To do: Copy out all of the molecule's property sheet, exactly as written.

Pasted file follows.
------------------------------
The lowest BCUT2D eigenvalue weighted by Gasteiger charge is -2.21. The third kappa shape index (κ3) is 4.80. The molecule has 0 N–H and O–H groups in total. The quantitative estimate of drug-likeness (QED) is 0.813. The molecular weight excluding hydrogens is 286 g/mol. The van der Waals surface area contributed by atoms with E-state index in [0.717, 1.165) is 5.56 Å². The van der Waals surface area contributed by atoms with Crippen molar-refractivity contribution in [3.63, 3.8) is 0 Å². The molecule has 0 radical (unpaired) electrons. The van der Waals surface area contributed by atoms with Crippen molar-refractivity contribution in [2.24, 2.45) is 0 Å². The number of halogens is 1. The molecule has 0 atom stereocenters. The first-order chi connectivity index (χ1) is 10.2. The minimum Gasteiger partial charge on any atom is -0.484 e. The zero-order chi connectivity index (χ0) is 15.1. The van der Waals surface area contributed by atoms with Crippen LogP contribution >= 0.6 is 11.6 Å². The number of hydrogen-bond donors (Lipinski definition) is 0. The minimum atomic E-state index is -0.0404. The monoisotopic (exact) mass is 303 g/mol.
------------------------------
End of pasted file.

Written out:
The lowest BCUT2D eigenvalue weighted by Gasteiger charge is -2.21. The third kappa shape index (κ3) is 4.80. The molecule has 0 N–H and O–H groups in total. The quantitative estimate of drug-likeness (QED) is 0.813. The molecular weight excluding hydrogens is 286 g/mol. The van der Waals surface area contributed by atoms with E-state index in [0.717, 1.165) is 5.56 Å². The van der Waals surface area contributed by atoms with Crippen molar-refractivity contribution in [3.63, 3.8) is 0 Å². The molecule has 0 radical (unpaired) electrons. The van der Waals surface area contributed by atoms with Crippen molar-refractivity contribution in [2.24, 2.45) is 0 Å². The number of halogens is 1. The molecule has 0 atom stereocenters. The first-order chi connectivity index (χ1) is 10.2. The minimum Gasteiger partial charge on any atom is -0.484 e. The zero-order chi connectivity index (χ0) is 15.1. The van der Waals surface area contributed by atoms with Crippen LogP contribution >= 0.6 is 11.6 Å². The number of hydrogen-bond donors (Lipinski definition) is 0. The minimum atomic E-state index is -0.0404. The monoisotopic (exact) mass is 303 g/mol.